Scientific research is often concerned with questions of cause and effect. For example, does eating processed meat cause certain types of cancer?  Ideally, such questions are answered by randomized controlled experiments.   However, these experiments can be costly, time-consuming, unethical or impossible to conduct. Hence, often the only available data to answer causal questions is observational.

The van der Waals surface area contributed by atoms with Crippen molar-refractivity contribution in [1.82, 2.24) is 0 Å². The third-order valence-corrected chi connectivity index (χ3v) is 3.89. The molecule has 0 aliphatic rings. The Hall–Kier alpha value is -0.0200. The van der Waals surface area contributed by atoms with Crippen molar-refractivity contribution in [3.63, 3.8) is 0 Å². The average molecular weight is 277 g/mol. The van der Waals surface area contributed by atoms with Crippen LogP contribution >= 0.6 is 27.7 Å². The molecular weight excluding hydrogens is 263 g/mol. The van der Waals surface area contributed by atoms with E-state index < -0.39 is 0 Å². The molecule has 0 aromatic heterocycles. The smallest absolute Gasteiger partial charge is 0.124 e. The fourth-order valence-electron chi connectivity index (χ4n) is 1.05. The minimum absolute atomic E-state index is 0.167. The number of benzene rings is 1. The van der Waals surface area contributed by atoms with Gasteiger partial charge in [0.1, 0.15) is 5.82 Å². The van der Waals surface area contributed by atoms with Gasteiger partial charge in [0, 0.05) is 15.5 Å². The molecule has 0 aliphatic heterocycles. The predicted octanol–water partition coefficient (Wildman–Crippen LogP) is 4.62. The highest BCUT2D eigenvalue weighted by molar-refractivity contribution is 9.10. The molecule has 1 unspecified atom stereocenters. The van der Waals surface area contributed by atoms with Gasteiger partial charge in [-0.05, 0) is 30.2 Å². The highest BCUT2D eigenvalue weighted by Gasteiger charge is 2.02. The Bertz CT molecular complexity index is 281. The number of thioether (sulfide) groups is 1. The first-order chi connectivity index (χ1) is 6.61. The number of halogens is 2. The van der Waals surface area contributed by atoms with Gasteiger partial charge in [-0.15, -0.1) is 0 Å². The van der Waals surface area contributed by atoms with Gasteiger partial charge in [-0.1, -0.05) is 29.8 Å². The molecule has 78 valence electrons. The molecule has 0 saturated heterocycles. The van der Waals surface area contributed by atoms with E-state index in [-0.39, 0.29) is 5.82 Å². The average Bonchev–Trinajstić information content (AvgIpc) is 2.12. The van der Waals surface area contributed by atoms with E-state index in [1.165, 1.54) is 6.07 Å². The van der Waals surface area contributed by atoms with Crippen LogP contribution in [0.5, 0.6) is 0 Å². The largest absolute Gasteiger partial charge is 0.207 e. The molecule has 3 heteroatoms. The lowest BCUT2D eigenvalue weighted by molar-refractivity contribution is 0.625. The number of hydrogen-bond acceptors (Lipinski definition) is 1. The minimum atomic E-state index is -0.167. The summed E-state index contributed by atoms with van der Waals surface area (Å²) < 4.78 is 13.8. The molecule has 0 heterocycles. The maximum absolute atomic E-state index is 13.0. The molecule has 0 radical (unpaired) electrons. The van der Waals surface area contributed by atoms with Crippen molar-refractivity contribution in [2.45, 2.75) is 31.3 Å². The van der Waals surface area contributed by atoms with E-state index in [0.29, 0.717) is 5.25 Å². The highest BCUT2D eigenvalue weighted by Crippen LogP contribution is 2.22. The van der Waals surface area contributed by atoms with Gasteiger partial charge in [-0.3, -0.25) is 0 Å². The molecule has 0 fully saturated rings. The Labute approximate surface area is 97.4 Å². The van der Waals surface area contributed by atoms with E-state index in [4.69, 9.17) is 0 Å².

We consider the problem of identifying and estimating total causal effects from observational data by adjusting for confounders. We formulate a sound and complete graphical criterion for covariate adjustment that can be applied to graphs learned from observational data (with or without hidden confounders). Our criterion unifies covariate adjustment for a large set of graph classes. Moreover, we provide a straightforward way to construct a set that satisfies our criterion, if any set does. We also give scalable algorithms for listing all (and all minimal) adjustment sets. These algorithms are implemented in R packages dagitty and pcalg.